Mariners’ general manager Jack Zduriencik was on KJR in Seattle yesterday, talking about the Don Wakamatsu firing. As everyone knows, one of the biggest things leading to Wakamatsu being let go was the Ken Griffey Jr. situation. As in, the players perceived Wakamatsu as pushing the popular Griffey out, and after that they basically gave up on Wakamatsu.
Those who defend Wakamatsu believe that a short-tenured manager like Wakamatsu should not have been the person responsible for ending Griffey’s career. Rather, the message should have come from on high in the Mariners’ organization that he was hurting the team and that an exit strategy should be formulated. That didn’t happen, though, and Wakamatsu was basically hung out to dry.
I’m not sure who is ultimately to blame for all of that. But I do know that Zduriencik’s answers to questions about that seem less than satisfying. Asked if he thought that Wakamatsu mishandled the situation, Jack Z. said:
“I think Don and Junior had dialogue over a long period of time. Don
is the manager and made a decision about how he wanted to handle the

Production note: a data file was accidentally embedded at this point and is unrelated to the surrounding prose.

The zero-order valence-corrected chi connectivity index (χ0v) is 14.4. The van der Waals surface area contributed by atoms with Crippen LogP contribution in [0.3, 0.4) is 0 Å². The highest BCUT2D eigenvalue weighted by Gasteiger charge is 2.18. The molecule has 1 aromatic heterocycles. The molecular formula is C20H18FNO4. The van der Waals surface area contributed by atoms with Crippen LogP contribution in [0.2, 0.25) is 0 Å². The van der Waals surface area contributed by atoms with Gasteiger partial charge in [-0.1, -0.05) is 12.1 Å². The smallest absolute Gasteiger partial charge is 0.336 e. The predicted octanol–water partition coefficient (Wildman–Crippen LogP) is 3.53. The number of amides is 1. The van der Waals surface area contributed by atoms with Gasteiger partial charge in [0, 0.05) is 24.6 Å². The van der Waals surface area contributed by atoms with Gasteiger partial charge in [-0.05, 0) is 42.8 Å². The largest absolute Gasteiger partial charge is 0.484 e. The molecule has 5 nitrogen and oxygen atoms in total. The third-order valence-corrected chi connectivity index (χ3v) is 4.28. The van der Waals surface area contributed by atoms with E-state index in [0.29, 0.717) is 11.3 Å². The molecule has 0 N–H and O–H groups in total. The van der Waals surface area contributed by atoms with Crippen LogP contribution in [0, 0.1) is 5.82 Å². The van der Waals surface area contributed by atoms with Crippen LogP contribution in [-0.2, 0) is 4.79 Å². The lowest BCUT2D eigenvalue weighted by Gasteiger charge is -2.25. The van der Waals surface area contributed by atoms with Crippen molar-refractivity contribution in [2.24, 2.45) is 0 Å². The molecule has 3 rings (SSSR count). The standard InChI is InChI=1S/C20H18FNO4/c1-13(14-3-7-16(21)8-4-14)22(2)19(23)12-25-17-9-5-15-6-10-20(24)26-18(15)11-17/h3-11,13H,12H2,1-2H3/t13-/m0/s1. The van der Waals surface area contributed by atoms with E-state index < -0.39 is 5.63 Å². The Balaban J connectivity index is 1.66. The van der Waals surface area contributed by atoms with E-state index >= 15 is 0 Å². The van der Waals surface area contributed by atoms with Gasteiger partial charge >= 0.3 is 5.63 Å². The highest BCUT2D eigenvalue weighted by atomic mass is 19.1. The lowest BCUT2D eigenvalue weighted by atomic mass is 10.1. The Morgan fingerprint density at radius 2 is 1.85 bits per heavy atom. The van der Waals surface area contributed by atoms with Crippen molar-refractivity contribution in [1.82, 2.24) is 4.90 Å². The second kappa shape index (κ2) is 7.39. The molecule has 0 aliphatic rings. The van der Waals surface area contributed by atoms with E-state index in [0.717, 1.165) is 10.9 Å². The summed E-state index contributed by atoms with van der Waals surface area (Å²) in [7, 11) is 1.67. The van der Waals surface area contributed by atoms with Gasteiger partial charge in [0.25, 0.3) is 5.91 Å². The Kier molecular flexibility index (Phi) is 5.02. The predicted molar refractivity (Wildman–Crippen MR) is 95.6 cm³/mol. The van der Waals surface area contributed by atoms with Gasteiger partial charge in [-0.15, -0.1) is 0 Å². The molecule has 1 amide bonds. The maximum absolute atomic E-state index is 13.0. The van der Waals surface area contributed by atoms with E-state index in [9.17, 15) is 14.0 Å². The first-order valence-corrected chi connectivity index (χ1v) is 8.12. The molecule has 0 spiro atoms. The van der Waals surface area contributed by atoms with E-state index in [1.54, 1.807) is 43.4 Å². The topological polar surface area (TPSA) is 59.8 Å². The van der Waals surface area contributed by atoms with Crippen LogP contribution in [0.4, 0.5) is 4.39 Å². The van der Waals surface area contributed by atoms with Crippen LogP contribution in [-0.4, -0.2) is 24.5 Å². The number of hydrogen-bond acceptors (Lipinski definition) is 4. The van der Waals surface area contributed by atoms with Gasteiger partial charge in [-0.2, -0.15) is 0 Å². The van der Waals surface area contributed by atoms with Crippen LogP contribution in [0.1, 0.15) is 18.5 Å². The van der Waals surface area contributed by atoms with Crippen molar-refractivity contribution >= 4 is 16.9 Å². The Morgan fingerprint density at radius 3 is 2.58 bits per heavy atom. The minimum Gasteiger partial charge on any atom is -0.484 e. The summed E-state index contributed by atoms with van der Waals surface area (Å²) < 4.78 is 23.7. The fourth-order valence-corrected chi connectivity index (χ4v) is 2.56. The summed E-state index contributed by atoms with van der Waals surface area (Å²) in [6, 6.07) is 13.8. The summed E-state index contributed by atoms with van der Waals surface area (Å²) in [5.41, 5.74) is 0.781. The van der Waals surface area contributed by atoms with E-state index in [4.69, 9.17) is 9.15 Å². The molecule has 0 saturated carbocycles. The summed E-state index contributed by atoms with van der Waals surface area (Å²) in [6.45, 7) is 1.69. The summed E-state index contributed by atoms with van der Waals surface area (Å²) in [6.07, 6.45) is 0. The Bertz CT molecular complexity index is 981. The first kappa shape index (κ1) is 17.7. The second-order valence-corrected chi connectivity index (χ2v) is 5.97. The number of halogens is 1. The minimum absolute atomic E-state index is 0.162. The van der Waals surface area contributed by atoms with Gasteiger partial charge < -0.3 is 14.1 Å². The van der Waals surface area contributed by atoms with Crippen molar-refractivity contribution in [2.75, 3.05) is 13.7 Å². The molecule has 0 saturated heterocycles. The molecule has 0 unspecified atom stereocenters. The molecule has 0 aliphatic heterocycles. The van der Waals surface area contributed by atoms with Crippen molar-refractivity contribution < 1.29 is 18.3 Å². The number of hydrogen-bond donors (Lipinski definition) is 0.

lineup; how he was taking that day to day. As a general manager, Don and
I had talked about it, but again, it comes down to how the manager
decides to do it.”
So, Jack is saying, Wakamatsu made the decision. But should he have been the one to do it? Jack Z. seems to evade a bit:
“Well I think we all had talked about it. I had conversations with
Kenny from time to time; and I know Don had his conversations with Kenny
from time to time. And Ken at one point had decided that his career was
going to end. So he left on his own, he decided to do it the way he did
it, and here we are today.”
The answer rambles on more and more (you can read it all through the link) but it basically sounds like Zduriencik was reading about it all in the newspapers.
It could very well be that the imperative to bring Griffey back came from above Zduriencik’s head and that, really, neither Wakamatsu or he felt like they really had the authority to simply tell Junior man-to-man that he had to get less playing time and/or leave. Left with no good options, the most Wakamatsu could do would be to try to minimize his role, thereby causing a lot of bad blood in the clubhouse. The man-to-man talk should have happened.
Either way, to the extent the Griffey thing dug Wakamatsu’s grave directly or otherwise, I have a hard time seeing how that can be laid at his feet.